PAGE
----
The Rolling Stones’ new CD is aptly titled “Grrr!”
That applies both to its content (only two unheard tracks in a $145 box) and the online prices of their sellout shows. Tickets are changing hands for $2,000.
Mick Jagger is still repeatedly complaining of getting no satisfaction even after 50 years. That hasn’t stopped him spotting a golden opportunity to start up his money machine.
The portentous “Doom and Gloom” and “One More Shot” are the first new songs in seven years, recorded in Paris. Both are quintessential Stones. Swaggering lyrics, solid riffs and beats go in a blender for yet another variant of the rock cocktail.
The 89-track, 6-disc version of “Grrr!” also includes 12 early demos from the 1960s, though most people will be coming to this collection to catch up on why the Stones have endured.
Even in its shorter three-CD, 50-track form, “Grrr!” is a chronologically sequenced hits set that’s more comprehensive than many predecessors such as “Rolled Gold” or “40 Licks.”
While some songs are needlessly edited, the rabble-rousing numbers still jump out of the speakers: “Get Off of My Cloud,” “Honky Tonk Women,” “Brown Sugar.” It sounds best when they turn down the volume a notch and get a little folky or bluesy -- “Little Red Rooster,” “As Tears Go By” or “Wild Horses.”
So far the tour to support the album consists of a handful of dates in London and Newark, New Jersey. While another concert has just been added for New York, “this may be the last time,” as the words of one song go.
Pushing in the 70s
Of the groups marking their half-century, the Beatles of course can’t reform, but Mick’s men, like the Beach Boys, are pushing into their 70s. The Stones can pretty much charge what they like -- and they do.
Some VIP tickets had a face value of more than $1,000 even before touts got their hands on them. The most optimistic price on eBay, for seats right by the stage, is $15,000: It remains to be seen if anyone pays as much as this.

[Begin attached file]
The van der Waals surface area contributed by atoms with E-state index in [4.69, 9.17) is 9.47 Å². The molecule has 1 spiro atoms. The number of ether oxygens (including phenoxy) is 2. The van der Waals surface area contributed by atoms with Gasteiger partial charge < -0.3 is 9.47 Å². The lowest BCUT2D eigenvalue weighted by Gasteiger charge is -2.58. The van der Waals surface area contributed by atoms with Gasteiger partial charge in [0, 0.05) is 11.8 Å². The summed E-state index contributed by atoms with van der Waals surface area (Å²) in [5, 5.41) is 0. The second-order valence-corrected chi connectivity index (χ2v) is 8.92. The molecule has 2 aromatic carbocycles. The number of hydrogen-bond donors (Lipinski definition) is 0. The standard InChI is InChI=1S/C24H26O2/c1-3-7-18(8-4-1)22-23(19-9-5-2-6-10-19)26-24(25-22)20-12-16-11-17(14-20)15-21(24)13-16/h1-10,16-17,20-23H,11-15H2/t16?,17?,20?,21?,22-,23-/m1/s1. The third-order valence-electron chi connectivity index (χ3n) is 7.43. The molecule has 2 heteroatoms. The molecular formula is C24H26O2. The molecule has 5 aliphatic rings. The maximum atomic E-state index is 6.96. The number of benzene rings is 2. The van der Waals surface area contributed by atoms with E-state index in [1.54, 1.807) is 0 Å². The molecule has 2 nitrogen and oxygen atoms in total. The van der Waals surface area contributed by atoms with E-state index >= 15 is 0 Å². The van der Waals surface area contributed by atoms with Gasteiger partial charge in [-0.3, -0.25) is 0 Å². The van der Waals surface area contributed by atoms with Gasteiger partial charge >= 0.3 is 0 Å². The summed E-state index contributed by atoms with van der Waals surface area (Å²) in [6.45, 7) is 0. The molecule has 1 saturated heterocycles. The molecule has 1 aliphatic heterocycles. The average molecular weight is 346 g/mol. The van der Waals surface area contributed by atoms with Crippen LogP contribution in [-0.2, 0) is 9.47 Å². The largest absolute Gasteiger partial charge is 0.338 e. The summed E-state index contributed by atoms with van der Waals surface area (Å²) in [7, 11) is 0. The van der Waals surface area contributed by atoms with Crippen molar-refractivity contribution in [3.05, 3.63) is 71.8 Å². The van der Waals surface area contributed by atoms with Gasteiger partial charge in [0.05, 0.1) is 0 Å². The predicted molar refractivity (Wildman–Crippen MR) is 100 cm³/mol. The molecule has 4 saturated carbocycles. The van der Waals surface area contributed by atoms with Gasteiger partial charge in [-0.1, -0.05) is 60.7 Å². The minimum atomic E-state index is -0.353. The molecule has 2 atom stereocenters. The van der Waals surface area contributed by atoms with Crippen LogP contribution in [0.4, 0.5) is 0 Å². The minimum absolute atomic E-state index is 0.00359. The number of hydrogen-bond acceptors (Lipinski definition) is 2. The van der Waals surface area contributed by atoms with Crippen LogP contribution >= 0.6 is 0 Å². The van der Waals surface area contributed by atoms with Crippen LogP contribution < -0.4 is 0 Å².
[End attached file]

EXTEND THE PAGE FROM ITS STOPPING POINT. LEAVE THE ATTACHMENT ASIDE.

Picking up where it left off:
I expect the audience will be made up of the long-term faithful, wealthy devotees and corporate-hospitality clients.
If you can’t make it to the shows, it’s worth catching up with “Crossfire Hurricane,” premiered at the London Film Festival and showing on U.S. TV. Drawing on similar video material to Martin Scorsese’s “Shine a Light” and Julien Temple’s “Stones at the Max,” this has Keith Richards trying to remember the deadly 1969 Altamont festival and Jagger recalling how the death of band founder Brian Jones still hurts.
More memories are captured in “Charlie Is My Darling,” a grainy documentary of a 1965 weekend tour of Ireland, and the lavish photo book “Rolling Stones 50.” That follows a raft of bios offering contrasting views of Jagger -- tabloid-journalism style by Christopher Andersen and a sober account from Philip Norman.
I’ve seen the Stones many times, so I look forward to reporting back on the first London show and determining whether they can still cut it. If you believe the reports, they still sound tight. Perhaps best to avert the eyes from Sir Mick’s leggings and “Keef’s” crazy hairdos. Sympathy for the Zimmer frame? We’ll see.
The “Strolling Bones” bandwagon is still rolling, gathering no moss, just a lot of money. People will be in ecstasy with the final encores as Jumpin’ Jack Flash does it again.
(Mark Beech writes for Muse, the arts and leisure section of Bloomberg News. The opinions expressed are his own.)
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